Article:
FIGS. 2, 3, and 4 are a perspective view, an exploded perspective view, and a longitudinal cross-sectional view, respectively, of a gas delivery mask and a scavenging attachment.

FIG. 5 is a diagrammatic illustration of the gas lead connections for a face mask and scavenging attachment.

Structure

Referring to FIGS. 1-4, mask assembly 10 is provided with a standard gas delivery mask 12, a scavenging attachment 14, gas supply and exhalation hoses 16, and vacuum hose 18.

Mask 12 is constructed from a generally concave inverted boat shaped cup 20 having a generally horizontal perimeter flange 22 of width A, about 3/8", and a centrally located aperture 24 at the end of a short conical tube 26 of internal diameter B about 3/4", external diameter about 1", and length C, about 3/4". The length, D, of cup 20 is sufficient to be placed over the mouth and nose of a patient 28, about 5". Attached below flange 22, by adhesive, is an airtight inflatable flexible tube 30 formed from clear polymeric plastic of about 11/2" diameter. A short tube 32 is also provided, to allow inflation of tube 30, and a plug 34 to maintain tube 30 in an inflated condition.

Scavenging attachment 14 is also constructed from a generally concave inverted boat shaped cup 40 having a generally horizontal perimeter flange 42 of dimensions as described above for cup 20. Cup 40 has a centrally located aperture 43 of diameter about 1" through which tube 26 can be inserted. Also provided is a second aperture 44 connected to an adapter 46 for connection with vacuum hose 18 using connecting tube 48. Between scavenging attachment 14 and mask 12 is a washer 50 of internal diameter about 1", designed to fit snugly over tube 26. Washer 50 acts as a spacer between cups 20 and 40 to form a gap 52 having an outer perimeter gap 54. Gap 54 has a height of about 1/4".

Gas supply hose 56 and exhalation hose 58 are connected by a Y-connector 60 to a right angle tube 62 having a lower end 64, of outer diameter about 3/4", which fits snugly within tube 26.

Manufacture

Cups 20 and 40 are both formed from a clear hard plastic, and tube 30 of a flexible clear plastic. Hoses 16, 18, and their connections are formed from a suitable clear plastic material.

Assembly

Referring to FIG. 3, mask 12 is prepared for use by first inflating tube 30 to a sufficient extent to provide tight comfortable contact with a patient's face. This tube is then sealed with plug 34. Washer 50 is placed over tube 26 and then scavenging attachment 14 placed such that cups 20 and 40 overlay each other with tube 26 inserted through aperture 43. Right angle tube 62 is then inserted over tube 64 and hoses 56, 58, and 18 attached as appropriate.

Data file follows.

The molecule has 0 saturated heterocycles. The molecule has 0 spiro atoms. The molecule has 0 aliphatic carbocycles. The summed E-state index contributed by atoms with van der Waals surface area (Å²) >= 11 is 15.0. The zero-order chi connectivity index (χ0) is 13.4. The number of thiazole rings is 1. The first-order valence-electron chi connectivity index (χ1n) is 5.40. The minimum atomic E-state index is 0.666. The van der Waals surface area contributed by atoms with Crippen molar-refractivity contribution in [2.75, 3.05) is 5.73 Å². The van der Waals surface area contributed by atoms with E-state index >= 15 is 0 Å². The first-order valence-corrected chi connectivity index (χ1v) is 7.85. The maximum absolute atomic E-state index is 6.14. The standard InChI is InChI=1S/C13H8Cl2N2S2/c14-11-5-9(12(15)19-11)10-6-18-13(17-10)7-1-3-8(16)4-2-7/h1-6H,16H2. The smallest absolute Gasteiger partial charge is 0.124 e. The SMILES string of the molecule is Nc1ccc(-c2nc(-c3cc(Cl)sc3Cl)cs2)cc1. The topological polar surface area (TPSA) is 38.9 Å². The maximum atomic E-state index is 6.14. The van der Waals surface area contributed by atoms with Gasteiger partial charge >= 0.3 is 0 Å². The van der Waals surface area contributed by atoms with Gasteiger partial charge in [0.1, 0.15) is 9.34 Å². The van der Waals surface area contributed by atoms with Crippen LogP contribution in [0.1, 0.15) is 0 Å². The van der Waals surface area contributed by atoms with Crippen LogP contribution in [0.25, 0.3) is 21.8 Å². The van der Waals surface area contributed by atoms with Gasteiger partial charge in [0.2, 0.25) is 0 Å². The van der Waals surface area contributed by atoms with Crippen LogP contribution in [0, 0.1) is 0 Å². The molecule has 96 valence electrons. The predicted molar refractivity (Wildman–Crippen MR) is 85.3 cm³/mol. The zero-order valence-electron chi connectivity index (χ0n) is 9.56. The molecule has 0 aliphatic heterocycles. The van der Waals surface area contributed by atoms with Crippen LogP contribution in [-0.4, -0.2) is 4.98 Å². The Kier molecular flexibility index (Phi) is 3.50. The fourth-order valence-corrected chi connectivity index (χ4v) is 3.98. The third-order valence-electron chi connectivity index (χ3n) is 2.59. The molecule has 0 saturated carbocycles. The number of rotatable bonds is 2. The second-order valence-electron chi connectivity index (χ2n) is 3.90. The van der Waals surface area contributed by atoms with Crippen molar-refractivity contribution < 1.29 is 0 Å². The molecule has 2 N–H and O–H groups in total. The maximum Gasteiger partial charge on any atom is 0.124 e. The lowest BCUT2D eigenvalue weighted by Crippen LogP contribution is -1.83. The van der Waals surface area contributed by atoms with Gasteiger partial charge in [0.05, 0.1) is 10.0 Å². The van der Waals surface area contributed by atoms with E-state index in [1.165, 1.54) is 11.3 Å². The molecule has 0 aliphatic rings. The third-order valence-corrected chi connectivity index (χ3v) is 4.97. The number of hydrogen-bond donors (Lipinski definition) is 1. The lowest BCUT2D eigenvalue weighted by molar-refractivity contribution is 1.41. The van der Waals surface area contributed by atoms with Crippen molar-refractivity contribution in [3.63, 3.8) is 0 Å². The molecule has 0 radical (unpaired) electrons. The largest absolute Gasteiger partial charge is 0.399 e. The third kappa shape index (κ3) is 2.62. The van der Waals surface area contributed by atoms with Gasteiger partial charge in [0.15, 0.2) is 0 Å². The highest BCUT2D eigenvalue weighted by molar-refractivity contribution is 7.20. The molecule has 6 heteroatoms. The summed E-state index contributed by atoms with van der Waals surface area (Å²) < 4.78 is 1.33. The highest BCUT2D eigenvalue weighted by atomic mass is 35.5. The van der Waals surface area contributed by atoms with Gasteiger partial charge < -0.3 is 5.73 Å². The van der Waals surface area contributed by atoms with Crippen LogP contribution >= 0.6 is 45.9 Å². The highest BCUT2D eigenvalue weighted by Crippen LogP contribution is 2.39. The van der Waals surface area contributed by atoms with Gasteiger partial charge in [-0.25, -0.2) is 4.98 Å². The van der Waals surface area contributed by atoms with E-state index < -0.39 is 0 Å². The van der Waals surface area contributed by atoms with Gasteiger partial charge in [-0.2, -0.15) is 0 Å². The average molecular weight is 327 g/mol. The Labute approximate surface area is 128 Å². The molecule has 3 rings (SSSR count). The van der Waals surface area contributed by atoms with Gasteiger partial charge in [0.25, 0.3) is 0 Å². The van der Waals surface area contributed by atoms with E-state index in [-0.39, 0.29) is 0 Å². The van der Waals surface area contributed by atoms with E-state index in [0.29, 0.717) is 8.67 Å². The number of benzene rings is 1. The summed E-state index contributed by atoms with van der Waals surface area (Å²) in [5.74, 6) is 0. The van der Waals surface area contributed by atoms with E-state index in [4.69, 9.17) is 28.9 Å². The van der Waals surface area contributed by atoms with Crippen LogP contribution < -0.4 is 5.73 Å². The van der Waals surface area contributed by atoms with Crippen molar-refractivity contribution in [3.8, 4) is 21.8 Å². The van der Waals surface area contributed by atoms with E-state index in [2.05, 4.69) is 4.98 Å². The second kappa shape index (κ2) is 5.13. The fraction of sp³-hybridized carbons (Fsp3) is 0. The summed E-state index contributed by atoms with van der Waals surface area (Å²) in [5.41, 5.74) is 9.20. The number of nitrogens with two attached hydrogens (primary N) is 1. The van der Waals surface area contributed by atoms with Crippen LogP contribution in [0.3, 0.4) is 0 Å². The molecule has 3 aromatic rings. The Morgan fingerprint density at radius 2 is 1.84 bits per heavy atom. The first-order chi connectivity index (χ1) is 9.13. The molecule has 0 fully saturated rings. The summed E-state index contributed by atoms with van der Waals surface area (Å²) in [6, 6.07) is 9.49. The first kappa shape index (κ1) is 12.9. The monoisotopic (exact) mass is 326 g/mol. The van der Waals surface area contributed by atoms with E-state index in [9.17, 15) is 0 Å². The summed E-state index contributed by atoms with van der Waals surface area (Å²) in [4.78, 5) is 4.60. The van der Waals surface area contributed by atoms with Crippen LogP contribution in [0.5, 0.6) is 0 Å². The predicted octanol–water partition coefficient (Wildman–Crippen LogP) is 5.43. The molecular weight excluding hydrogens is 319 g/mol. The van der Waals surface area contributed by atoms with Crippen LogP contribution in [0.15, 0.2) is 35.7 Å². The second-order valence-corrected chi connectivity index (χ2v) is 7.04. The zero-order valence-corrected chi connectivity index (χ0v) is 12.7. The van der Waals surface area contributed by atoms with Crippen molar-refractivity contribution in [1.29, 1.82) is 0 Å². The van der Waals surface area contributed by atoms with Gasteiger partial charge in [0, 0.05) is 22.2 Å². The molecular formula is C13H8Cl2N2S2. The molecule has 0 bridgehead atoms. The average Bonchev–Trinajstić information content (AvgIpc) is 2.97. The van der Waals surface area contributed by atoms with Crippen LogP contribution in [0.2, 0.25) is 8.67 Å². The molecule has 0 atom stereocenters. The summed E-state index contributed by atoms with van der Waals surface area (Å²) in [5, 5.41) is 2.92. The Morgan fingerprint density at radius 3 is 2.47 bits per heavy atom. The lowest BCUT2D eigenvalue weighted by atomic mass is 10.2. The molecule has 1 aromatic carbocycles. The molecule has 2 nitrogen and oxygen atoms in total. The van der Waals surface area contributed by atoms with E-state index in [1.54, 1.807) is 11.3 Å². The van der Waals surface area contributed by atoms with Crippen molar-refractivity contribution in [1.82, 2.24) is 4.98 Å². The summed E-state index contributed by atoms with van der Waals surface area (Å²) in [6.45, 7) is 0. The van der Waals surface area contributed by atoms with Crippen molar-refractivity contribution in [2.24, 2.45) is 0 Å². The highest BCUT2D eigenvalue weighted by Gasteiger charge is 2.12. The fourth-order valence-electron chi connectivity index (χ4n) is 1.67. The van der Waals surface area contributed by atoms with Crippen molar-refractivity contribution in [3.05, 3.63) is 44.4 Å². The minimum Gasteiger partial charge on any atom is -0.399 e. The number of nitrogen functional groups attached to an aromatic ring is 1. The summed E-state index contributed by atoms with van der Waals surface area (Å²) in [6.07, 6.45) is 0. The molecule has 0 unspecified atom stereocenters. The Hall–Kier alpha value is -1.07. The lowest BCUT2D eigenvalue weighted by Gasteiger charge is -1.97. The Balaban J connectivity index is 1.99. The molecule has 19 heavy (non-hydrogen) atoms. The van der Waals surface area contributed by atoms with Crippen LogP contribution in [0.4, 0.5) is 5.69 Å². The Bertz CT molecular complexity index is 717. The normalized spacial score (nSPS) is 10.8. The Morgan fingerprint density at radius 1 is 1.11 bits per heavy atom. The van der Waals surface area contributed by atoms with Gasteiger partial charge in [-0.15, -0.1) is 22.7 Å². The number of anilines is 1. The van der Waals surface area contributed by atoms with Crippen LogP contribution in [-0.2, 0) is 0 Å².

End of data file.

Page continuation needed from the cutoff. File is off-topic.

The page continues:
Referring to FIG. 5, exhalation and gas supply hoses 56, 58 are connected by standard procedure to anesthetic machine 70, which in turn has a scavenging hose 72 connected to a standard operating room vacuum source 74. Vacuum hose 18 is also connected to standard vacuum source 74. A tap 76 is provided in hose 18 to allow disconnection of the vacuum supply as required.

Use

Referring to FIG. 1, during use both face mask 12 and scavenging attachment 14 cover nose 80 and mouth 82 of a patient 28 to be anesthetized. The point of contact between mask 12 and face 84 is airtight inflatable flexible tube 30. When tube 30 is inflated to a relatively low pressure (relative to ambient pressure), sealed, and mask 12 placed on face 84, tube 30 conforms to the contours of face 84 and provides a comfortably fitting gas barrier. Tube 30 contacts the face between lower lip 88 and chin 90, extends along the side of mouth 82 and nose 80, and then above the bridge of nose 80.

Anesthetic gases are delivered by standard procedure to face mask 12 via hose 56 and Y-fitting 60. Gases expelled by the patient are withdrawn through Y-fitting 60 and line 58 to anesthesia machine 70.

Assembly 10 is held in place over patient 28 by one hand 90 of an anethesiologist. The mouth and nose of patient 28 are visible through the assembly so that any problems, e.g., vomiting, can be readily observed.

When a vacuum source is connected to hose 18 gas within gaps 52 and 54 is removed. Gap 54 is closed at the point of contact of washer 50 and cups 20 and 40 and thus gases from around perimeter gap 54 are sucked up through gaps 54 and 52 into vacuum hose 18. In this way anesthetic gases leaking from around tube 30 are rapidly removed from air in the operating room.

It is preferable to provide each of the above described components as a kit with each component separately sterilized.

Other embodiments are within the following claims. For example, cups 20 and 40 may be separated by molded protrusions on their surfaces, rather than by use of a washer; such protrusions will act to allow a gap to be formed between the inner and outer surfaces of these cups.